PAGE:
How Attritor Works
Wet Milling Attritor - Batch Type
Wet Milling Attritor - Continuous
Dry Milling Attritor - Batch & Cont.
Recirculation Series
Laboratory Attritor
Grinding Media



There are only three real factors controlling the choice of media: 

  • How heavy it is, (specific gravity, typically in g/cm3)
  • How big it is, (diameter, usually expressed in millimeters or mesh size)
  • What it is made of (strength, wear life, abrasiveness, inertness, cost)

Of these, only size and density control its ability to disperse, the other factors being secondary.  In other words, for a given size and given density, the material of which the bead is made makes no difference in its ability to disperse. 

Mill Media Diameter

Every small-media mill has some separating device for keeping the media in the mill and letting the paste out.  The size of the opening in that device can be obtained from the mill manufacturer.  The minor dimension, whether it be a slot, hole, gap, or whatever other orifice, is the controlling dimension, as most medias are at least roughly spherical.  As a rule of thumb, a media particle with a minor diameter at least 1.5 times this minor orifice diameter is about the smallest practical size. 
It is obvious that the smaller the bead, the more beads per unit volume.  Again as obviously, the more beads in the sand mill, the more points of contact and the more work can be done. 

Mill Media Density

After making the selection on size, some selection must made on density.  Sand has a density of approximately 2.65 g/cm3,  Sand, which was the most common media in the paint and ink industry in sand mills for some time, has sufficient mass to disperse most pastes using mills with peripheral velocities of 2,200 FPM (feet per minute)  Using sand or a synthetic media with a density in this basic low range, where possible, does have advantages.  The cost of such medias is low. 

The media next to sand in density is the high-strength glass bead, usually a straight soda-lime type, with specific gravity of 2.7 to 2.75 g/cm3.  The dispersing ability of this bead can be considered the same as sand, assuming the size to be the same.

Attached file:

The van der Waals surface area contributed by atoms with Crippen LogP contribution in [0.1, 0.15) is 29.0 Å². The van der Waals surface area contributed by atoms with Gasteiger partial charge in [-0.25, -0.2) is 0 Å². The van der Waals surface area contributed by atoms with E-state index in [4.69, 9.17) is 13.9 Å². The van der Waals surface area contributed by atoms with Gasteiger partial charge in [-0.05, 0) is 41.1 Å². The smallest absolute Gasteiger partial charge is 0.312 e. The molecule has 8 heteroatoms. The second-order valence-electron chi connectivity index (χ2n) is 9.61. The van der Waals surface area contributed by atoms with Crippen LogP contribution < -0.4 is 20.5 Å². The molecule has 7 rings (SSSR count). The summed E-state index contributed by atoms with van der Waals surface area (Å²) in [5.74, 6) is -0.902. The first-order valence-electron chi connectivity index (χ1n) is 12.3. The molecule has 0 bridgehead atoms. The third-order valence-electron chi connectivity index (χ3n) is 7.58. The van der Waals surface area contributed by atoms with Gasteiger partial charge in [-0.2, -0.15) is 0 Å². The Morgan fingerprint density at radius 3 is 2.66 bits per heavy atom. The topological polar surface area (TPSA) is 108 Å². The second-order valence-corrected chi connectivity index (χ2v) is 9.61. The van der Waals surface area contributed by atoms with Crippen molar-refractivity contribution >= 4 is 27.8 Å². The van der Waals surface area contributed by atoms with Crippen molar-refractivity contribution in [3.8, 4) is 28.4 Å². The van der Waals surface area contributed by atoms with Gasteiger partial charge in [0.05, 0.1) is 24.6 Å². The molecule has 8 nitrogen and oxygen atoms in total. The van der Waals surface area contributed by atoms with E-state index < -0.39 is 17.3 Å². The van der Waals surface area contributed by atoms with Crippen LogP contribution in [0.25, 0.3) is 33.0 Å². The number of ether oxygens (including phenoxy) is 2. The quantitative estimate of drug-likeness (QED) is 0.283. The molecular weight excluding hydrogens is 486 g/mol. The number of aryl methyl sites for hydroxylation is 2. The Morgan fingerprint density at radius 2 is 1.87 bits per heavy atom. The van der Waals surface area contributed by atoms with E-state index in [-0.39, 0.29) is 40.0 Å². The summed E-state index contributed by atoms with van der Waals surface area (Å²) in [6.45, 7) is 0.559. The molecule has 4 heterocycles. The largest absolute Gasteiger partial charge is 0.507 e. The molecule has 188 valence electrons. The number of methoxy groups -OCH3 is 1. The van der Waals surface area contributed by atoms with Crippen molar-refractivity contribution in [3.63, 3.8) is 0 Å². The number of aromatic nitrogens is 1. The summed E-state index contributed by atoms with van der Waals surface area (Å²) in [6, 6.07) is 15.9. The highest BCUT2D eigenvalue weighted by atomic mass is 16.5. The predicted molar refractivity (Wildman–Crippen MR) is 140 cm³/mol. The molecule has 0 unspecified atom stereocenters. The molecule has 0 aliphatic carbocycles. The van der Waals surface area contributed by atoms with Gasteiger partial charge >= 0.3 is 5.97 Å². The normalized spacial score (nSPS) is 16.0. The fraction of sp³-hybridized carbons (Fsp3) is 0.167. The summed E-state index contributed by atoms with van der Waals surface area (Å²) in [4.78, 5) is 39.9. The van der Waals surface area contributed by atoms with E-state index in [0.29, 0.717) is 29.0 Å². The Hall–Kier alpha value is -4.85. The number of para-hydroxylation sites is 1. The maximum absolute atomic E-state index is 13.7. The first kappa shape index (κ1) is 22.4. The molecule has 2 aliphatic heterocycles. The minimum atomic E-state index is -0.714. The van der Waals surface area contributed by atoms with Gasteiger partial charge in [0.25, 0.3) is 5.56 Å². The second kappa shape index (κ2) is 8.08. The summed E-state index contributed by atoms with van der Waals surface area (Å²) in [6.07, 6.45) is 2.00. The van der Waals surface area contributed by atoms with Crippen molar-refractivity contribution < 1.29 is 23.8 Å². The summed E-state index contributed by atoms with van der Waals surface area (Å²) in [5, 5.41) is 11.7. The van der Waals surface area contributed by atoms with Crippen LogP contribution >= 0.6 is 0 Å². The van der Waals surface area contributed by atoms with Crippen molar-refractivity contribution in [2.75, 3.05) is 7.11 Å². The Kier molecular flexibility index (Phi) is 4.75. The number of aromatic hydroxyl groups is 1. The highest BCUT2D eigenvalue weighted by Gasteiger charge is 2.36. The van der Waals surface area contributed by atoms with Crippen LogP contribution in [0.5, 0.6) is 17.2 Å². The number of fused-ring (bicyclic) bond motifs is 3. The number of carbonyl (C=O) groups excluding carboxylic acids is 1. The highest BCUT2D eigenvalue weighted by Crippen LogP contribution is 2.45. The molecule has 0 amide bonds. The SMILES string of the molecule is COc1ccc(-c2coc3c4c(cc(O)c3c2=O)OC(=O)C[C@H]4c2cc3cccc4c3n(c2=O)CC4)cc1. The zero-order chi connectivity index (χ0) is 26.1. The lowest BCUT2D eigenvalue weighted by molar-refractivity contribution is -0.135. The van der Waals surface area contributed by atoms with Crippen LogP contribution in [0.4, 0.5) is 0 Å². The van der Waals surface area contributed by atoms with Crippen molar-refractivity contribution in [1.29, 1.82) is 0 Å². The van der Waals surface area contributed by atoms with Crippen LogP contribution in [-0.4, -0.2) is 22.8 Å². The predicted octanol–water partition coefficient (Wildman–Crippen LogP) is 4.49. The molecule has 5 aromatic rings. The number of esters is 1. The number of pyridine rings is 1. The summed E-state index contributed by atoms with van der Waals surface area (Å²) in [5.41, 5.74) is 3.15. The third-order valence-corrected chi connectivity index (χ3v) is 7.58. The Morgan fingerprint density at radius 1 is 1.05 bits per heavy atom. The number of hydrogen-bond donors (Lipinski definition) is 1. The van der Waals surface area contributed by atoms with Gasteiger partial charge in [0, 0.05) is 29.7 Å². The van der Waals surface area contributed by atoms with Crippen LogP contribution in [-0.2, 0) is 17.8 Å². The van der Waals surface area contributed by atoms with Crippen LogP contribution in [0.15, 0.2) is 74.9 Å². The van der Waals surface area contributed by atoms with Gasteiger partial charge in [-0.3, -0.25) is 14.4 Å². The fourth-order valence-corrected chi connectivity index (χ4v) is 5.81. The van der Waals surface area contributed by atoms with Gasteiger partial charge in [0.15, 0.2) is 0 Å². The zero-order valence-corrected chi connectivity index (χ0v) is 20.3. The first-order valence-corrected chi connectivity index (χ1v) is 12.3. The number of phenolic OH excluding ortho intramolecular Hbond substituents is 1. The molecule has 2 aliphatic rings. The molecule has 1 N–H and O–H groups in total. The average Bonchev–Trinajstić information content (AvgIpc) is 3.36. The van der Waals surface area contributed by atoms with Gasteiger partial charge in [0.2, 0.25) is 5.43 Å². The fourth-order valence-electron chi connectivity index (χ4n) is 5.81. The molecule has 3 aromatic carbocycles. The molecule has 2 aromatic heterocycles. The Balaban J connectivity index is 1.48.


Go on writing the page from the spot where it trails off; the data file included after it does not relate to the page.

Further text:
Finally, steel iron shots in the over-7.1 g/cm3 specific gravity range are quite common, and fortunately, can be used in almost any commercial mill.  They are especially useful in inks, very viscous pastes, and for fast processing of primers or other products in large volumes.  They cannot be used for clears or white, or any product where discoloration or iron contamination would be objectionable.
Very generally, then, the choice of media density is based on type of material to be dispersed.

Many plants keep one mill on shot or heavy bead for blacks, primers, etc., or one on large glass for whites and yellows, and find it much more efficient than trying to do everything with one mill and one media.  The general-purpose glass media are a high effective and long-proven media for production of a very wide range of dispersions.

The third factor controlling choice of media is, of course, the material of which it is made.  Certain points pertain to all, one of the most important being crush strength.   

There is NO force in a normally operating mill, which is great enough to break up even the weakest, sand.  A foreign object or a broken disc in a mill will break up any media, and pass thru a feed pump will do the same, as well as destroy the pump. 

Besides those just mentioned, two other sources of media “failure” have found by experience. One of these is that when the mill has been freshly charged, with whatever media, the new charge has a tendency to “scour” the old media from disc hubs, stabilizers, corners, etc., generating a lot of fine media particles, which take some time to rinse from the bed. The other is the puzzling phenomenon of the scalloped disc or impeller.  The normal flow around a sand mill disc is smooth and laminar with little axial component.  When the disc wears to a point where there are definite valleys in the flat surfaces, and scallops in the smooth peripheral surfaces, this laminar flow is interrupted.  When this occurs on the bottom discs of a vertical mill where the beads are most tightly packed, it seems to generate enough force to actually break any kind of bead.  In the batch-type mill the same pattern forms and the same wear or break-up factor enters as well as a readable drop-off in dispersing ability.


Rules for selecting large media

Rule 1: The media must not "float" in the product. Viscosity and density action must not be impaired.

Rule 2: The media specific gravity MUST NOT be greater than that of the mill liner UNLESS the liner is rubber or urethane

Rule 3: The media must not destroy the product value through color change, abrasive contamination or chemical reaction.

Rule 4:
The media should promote highest throught per unit of time.

If the product requires dispersion to a particle size of 1-4 microns and more than one pass through the media mill is probable, then for best efficiency, at least 2 mills would be required, each with a different size media.

The first pass through the mill should be made with a larger bead to work on the large pre-mix agglomerates. After the first pass through a media mill, the large agglomerates should now be smaller and a smaller bead used in order to increase the contact points.

Alumina Grinding
Glass Beads
Alumina Grinding Media
Glass Beads
Stainless Steel
Carbon Steel
Chrome Steel
Stainless Steel
Carbon Steel
Chrome Steel
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